Monday, March 16, 2015

Tick Tock Goes the Clock

My health had another relapse, so I don't have any horsey posts to write.  In fact, I feel like I've been totally neglecting my horses over the past three weeks, because I can only spend a short period of time out of bed and on my feet.  My body couldn't have picked a worse time to not cooperate with me, because the weather is beautiful and there are wildflowers everywhere.  I want so much to be outside riding horses and taking pictures.

I'm trying to relieve some of my guilt over not following through on promises and on not doing items on my To Do List by chipping away at them a little at a time.  I have this needlepoint kit I've been working on for probably twenty years now.  It's a teapot that you place over a square box of tissues, and you pull the tissues out of its spout.  So, I spent some time this weekend finishing the needlepoint part of the project.  Of course, they didn't supply enough yarn in the needed colors, so I improvised.  When it came time to assemble the parts, my brain went dead.  I'm going to have to hire an engineer to figure this one out.

I also finished reading a book that blogger Katharine Swan recommended to me.  It always feels good to read a book from beginning to end, because I have so many books that I've just abandoned somewhere in the middle.

I've officially promised three different people that I will horseback ride with them, but I'll be surprised if it ever happens.  They have to be available at a time when I'm available, which is harder than it seems because everyone is busy pretty much all the time, and my body has to behave itself.  I try really hard not to set up appointments or social engagements nowadays, because I can be feeling great one minute, and then completely crash the next.  I hate having to cancel on people.  It makes me appear to be flaky and it inconveniences others.  If I were healthy, I'd stick to every engagement I commit to.  The problem is my body.  It's getting old.  I'm rotting from the inside out.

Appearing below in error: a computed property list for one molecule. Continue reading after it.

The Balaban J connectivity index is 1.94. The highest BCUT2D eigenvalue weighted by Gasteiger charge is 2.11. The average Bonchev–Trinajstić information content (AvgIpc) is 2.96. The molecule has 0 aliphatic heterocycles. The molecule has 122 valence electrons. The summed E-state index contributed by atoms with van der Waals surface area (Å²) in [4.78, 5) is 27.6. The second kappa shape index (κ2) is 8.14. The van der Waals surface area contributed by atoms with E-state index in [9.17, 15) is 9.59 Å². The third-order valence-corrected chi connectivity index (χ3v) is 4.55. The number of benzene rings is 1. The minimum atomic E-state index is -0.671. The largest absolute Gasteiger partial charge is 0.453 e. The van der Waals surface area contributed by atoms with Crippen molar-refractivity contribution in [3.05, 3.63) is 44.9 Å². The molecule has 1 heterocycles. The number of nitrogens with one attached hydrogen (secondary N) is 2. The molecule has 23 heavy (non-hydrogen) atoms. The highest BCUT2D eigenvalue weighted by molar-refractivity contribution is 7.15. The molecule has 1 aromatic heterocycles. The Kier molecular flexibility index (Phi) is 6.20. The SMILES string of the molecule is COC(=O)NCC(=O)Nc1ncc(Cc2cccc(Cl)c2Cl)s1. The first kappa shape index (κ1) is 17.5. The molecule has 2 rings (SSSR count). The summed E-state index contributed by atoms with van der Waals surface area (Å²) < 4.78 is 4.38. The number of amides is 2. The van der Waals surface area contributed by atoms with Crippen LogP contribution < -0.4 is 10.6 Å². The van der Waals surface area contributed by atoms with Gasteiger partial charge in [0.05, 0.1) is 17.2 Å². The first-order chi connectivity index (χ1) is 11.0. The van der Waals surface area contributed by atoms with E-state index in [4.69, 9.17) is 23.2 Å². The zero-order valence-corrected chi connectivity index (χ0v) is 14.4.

I still want to ride with blogger Christine more often.  We are averaging one ride a year together, which is pretty sad when you consider that our horses live so close.  P.S. traded her Quarab for a Missouri Fox Trotter.  I have always wanted to ride a gaited horse, and she was kind enough to allow me to ride him one of these days when my body can get its act together.  I'm very excited about that.  Then the other night my son and his girlfriend drove to our area from California, and I felt well enough to meet them for dinner, along with her parents.  Her mother used to ride horses and misses it.   She and I get along well and I enjoy her company, so I offered to have her come over and ride with me on my horses.  

I warned her that I'd have to get Rock tuned up first, though.  All the horses are out of practice, and Rock is the only horse I would trust with a beginner rider, or a rider returning to riding after a long, long intermission.  I forewarned her about all the dangers, but that didn't deter her.  She seemed more concerned about running into rattlesnakes than getting thrown from a horse.  I explained that when we ride past rattlesnakes on our horses, the snakes usually don't rattle or strike, and we often turn our horses around to go back and look at the snakes.  That has never agitated either the horses or the snakes.  But I wouldn't want a rattlesnake in my barn, because the horses would get curious and poke or paw at it, and that would lead to a bite.